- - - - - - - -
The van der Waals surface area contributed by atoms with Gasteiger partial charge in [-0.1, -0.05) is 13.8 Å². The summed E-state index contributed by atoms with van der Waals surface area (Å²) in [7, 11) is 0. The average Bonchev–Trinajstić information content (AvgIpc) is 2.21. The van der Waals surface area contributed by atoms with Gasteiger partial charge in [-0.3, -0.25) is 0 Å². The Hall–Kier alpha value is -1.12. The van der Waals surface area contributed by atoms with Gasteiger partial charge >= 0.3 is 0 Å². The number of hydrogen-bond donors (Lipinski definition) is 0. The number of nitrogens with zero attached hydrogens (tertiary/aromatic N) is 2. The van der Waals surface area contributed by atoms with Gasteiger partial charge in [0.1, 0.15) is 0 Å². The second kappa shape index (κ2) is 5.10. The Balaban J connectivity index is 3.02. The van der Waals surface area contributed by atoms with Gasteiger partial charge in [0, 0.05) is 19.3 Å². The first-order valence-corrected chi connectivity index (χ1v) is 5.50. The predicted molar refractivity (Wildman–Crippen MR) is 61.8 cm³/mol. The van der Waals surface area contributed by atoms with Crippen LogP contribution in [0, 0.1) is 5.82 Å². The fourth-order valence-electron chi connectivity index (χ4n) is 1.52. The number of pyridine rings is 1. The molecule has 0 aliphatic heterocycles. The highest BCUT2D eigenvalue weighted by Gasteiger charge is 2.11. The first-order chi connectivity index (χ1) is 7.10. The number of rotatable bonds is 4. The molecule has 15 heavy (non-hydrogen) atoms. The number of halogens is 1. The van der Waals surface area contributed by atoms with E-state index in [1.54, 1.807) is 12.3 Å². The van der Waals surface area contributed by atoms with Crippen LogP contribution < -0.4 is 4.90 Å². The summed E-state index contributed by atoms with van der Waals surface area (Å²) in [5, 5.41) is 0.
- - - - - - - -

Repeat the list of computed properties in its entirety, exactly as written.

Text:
The van der Waals surface area contributed by atoms with Gasteiger partial charge in [-0.1, -0.05) is 13.8 Å². The summed E-state index contributed by atoms with van der Waals surface area (Å²) in [7, 11) is 0. The average Bonchev–Trinajstić information content (AvgIpc) is 2.21. The van der Waals surface area contributed by atoms with Gasteiger partial charge in [-0.3, -0.25) is 0 Å². The Hall–Kier alpha value is -1.12. The van der Waals surface area contributed by atoms with Gasteiger partial charge >= 0.3 is 0 Å². The number of hydrogen-bond donors (Lipinski definition) is 0. The number of nitrogens with zero attached hydrogens (tertiary/aromatic N) is 2. The van der Waals surface area contributed by atoms with Gasteiger partial charge in [0.1, 0.15) is 0 Å². The second kappa shape index (κ2) is 5.10. The Balaban J connectivity index is 3.02. The van der Waals surface area contributed by atoms with Gasteiger partial charge in [0, 0.05) is 19.3 Å². The first-order valence-corrected chi connectivity index (χ1v) is 5.50. The predicted molar refractivity (Wildman–Crippen MR) is 61.8 cm³/mol. The van der Waals surface area contributed by atoms with Crippen LogP contribution in [0, 0.1) is 5.82 Å². The fourth-order valence-electron chi connectivity index (χ4n) is 1.52. The number of pyridine rings is 1. The molecule has 0 aliphatic heterocycles. The highest BCUT2D eigenvalue weighted by Gasteiger charge is 2.11. The first-order chi connectivity index (χ1) is 7.10. The number of rotatable bonds is 4. The molecule has 15 heavy (non-hydrogen) atoms. The number of halogens is 1. The van der Waals surface area contributed by atoms with E-state index in [1.54, 1.807) is 12.3 Å². The van der Waals surface area contributed by atoms with Crippen LogP contribution < -0.4 is 4.90 Å². The summed E-state index contributed by atoms with van der Waals surface area (Å²) in [5, 5.41) is 0.